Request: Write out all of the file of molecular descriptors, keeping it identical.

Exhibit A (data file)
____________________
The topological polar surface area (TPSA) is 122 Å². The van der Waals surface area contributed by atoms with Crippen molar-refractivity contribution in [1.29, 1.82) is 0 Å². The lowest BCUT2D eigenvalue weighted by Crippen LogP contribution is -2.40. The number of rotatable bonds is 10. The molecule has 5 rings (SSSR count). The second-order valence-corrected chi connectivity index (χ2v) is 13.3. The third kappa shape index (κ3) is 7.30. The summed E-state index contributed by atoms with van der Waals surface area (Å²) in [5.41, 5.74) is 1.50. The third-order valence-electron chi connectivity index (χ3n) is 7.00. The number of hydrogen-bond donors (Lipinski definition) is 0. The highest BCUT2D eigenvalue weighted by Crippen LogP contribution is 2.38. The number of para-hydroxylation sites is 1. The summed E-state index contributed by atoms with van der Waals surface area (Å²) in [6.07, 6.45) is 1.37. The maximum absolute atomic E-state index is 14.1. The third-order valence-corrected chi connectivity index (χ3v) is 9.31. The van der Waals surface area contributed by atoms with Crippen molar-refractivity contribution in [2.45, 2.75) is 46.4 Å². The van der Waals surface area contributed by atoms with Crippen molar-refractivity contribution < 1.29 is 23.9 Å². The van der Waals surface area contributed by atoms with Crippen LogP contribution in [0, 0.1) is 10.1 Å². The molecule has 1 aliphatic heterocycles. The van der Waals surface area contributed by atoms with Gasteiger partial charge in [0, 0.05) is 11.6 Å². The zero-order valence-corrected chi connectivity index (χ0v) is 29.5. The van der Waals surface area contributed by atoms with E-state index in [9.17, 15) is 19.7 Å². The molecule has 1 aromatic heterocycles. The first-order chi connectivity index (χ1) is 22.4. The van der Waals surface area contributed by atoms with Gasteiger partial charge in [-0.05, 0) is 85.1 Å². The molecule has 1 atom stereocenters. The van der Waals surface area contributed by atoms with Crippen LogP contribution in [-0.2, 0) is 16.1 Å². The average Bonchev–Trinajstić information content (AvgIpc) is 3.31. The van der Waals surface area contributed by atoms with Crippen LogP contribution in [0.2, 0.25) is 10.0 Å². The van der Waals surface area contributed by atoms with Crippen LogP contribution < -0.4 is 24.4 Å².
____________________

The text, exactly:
The topological polar surface area (TPSA) is 122 Å². The van der Waals surface area contributed by atoms with Crippen molar-refractivity contribution in [1.29, 1.82) is 0 Å². The lowest BCUT2D eigenvalue weighted by Crippen LogP contribution is -2.40. The number of rotatable bonds is 10. The molecule has 5 rings (SSSR count). The second-order valence-corrected chi connectivity index (χ2v) is 13.3. The third kappa shape index (κ3) is 7.30. The summed E-state index contributed by atoms with van der Waals surface area (Å²) in [5.41, 5.74) is 1.50. The third-order valence-electron chi connectivity index (χ3n) is 7.00. The number of hydrogen-bond donors (Lipinski definition) is 0. The highest BCUT2D eigenvalue weighted by Crippen LogP contribution is 2.38. The number of para-hydroxylation sites is 1. The summed E-state index contributed by atoms with van der Waals surface area (Å²) in [6.07, 6.45) is 1.37. The maximum absolute atomic E-state index is 14.1. The third-order valence-corrected chi connectivity index (χ3v) is 9.31. The van der Waals surface area contributed by atoms with Crippen molar-refractivity contribution in [2.45, 2.75) is 46.4 Å². The van der Waals surface area contributed by atoms with Crippen molar-refractivity contribution < 1.29 is 23.9 Å². The van der Waals surface area contributed by atoms with Crippen LogP contribution in [0, 0.1) is 10.1 Å². The molecule has 1 aliphatic heterocycles. The van der Waals surface area contributed by atoms with Gasteiger partial charge in [0, 0.05) is 11.6 Å². The zero-order valence-corrected chi connectivity index (χ0v) is 29.5. The van der Waals surface area contributed by atoms with E-state index in [9.17, 15) is 19.7 Å². The molecule has 1 aromatic heterocycles. The first-order chi connectivity index (χ1) is 22.4. The van der Waals surface area contributed by atoms with Gasteiger partial charge in [-0.05, 0) is 85.1 Å². The molecule has 1 atom stereocenters. The van der Waals surface area contributed by atoms with Crippen LogP contribution in [-0.2, 0) is 16.1 Å². The average Bonchev–Trinajstić information content (AvgIpc) is 3.31. The van der Waals surface area contributed by atoms with Crippen LogP contribution in [0.2, 0.25) is 10.0 Å². The van der Waals surface area contributed by atoms with Crippen LogP contribution < -0.4 is 24.4 Å².